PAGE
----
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  • ACCTA 2013
  • Digital release of three soundtrack albums

    http://www.urbancinefile.com.au/home/view.asp?a=20275&s=News_files

    27/2/2014: SKUBISZEWSKI SCORES DIGITAL RELEASE

    BFM Digital (US) has released digitally three of Australian screen composer Cezary Skubiszewski’s scores, including that of the AFI Award winning La Spagnola (2001), which has never been previously released.

    Lilian's Story (directed by Jerzy Domaradzki, produced by Marian MacGowan) and The Sound of One Hand Clapping (directed by Richard Flanagan, produced by Rolf de Heer) were released on CDs in late 90s.

    The La Spagnola soundtrack was released by BFM on February 25, 2014 and the two others on February 19 2014. Director Richard Flanagan says of his score to One Hand Clapping: "The music Cezary composed is so utterly remarkable, that the only response is humility. Whatever the failings of the film, his music is not one of them. It is a triumph."

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    Screen Music Awards 2013 - Best Music for a Mini- Series or Telemovie -The Mystery of a Hansom Cab 

    Cezary with Andrew Hansen and Chris Taylor (photo Cynthia Sciberras)

    http://www.apra-amcos.com.au/2013ScreenMusicAwards/winners.html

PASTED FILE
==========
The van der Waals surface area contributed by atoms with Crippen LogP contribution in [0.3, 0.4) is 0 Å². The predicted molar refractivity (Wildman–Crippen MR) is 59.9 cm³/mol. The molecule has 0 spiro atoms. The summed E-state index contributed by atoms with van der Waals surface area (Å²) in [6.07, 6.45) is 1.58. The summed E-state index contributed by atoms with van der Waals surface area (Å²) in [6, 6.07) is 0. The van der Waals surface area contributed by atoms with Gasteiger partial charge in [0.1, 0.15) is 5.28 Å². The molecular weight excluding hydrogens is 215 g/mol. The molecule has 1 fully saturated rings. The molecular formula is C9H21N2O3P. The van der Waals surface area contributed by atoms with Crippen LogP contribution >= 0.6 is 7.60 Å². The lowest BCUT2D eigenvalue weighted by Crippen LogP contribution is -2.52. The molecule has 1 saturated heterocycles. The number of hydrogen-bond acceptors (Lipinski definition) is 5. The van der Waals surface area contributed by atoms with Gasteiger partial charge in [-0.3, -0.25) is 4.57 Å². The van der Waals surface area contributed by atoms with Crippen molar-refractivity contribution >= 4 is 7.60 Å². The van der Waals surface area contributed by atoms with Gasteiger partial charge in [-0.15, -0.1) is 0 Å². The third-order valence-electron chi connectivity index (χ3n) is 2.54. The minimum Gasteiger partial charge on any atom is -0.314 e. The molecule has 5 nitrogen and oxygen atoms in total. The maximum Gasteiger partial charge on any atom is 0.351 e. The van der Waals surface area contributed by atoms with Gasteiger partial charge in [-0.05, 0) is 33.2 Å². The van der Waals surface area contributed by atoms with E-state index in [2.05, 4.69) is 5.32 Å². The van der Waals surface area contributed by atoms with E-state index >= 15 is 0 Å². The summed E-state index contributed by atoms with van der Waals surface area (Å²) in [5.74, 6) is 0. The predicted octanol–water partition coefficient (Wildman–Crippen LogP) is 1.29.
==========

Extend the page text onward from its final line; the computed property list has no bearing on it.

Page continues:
• The Broken Shore - The Age Review

    'It's a three on the coma scale,'' says a paramedic wheeling out an elderly victim of an attack. ''And that's out of three, not 10.'' The Broken Shore (ABC1, Sunday, 8.30pm) is full of such lines, in which the end twists the beginning, and the humour leaves twinges of pain. If you have already had your fill of reality television, this terrific, involved mystery is the antidote.

    Investigating the crime, under duress at first, is Detective Joe Cashin (Don Hany), a former Melbourne homicide detective who has the limp, the spooky memories, the bottle of pills and the laconic manner that suggest his last job in the big smoke ended badly. These are the standard elements of a police procedural, but it is what this telemovie does with them that impresses.

    In the small coastal town of Port Munro, Joe knows everyone. ''How's your nanna?'' he says to one teenager he picks up, and at first you think this knowledge is his strength, but it is as much a weakness. Joe knows enough to know that he does not know what he needs: every time he looks out to sea he sees the floating body of his late father.

    The coastline is sparse, muscular and brooding, as is Hany, who is one of those annoying genetic bingo winners who is ridiculously good looking and talented to boot. Thankfully Claudia Karvan is present, as neighbour and former infatuation Helen, to draw out the recalcitrant Joe.

    Indeed, the cast is ludicrously impressive - tip of the hat to Robyn Nevin, Tony Briggs, Anthony Hayes and more - and they make the most of Andrew Knight's adaptation of Peter Temple's 2005 crime novel. Knight also oversaw the Jack Irish TV movies, but this unfolding conspiracy, which takes 0in race relations, institutional corruption and the stains of the past, runs darker and deeper.

    The director is Rowan Woods, who made one of the great Australian films, The Boys, and he leaves his mark on the material, which has a tragic timeliness to it. Most everyone and their environs in The Broken Shore is haunted. It's a nine, and that is out of 10.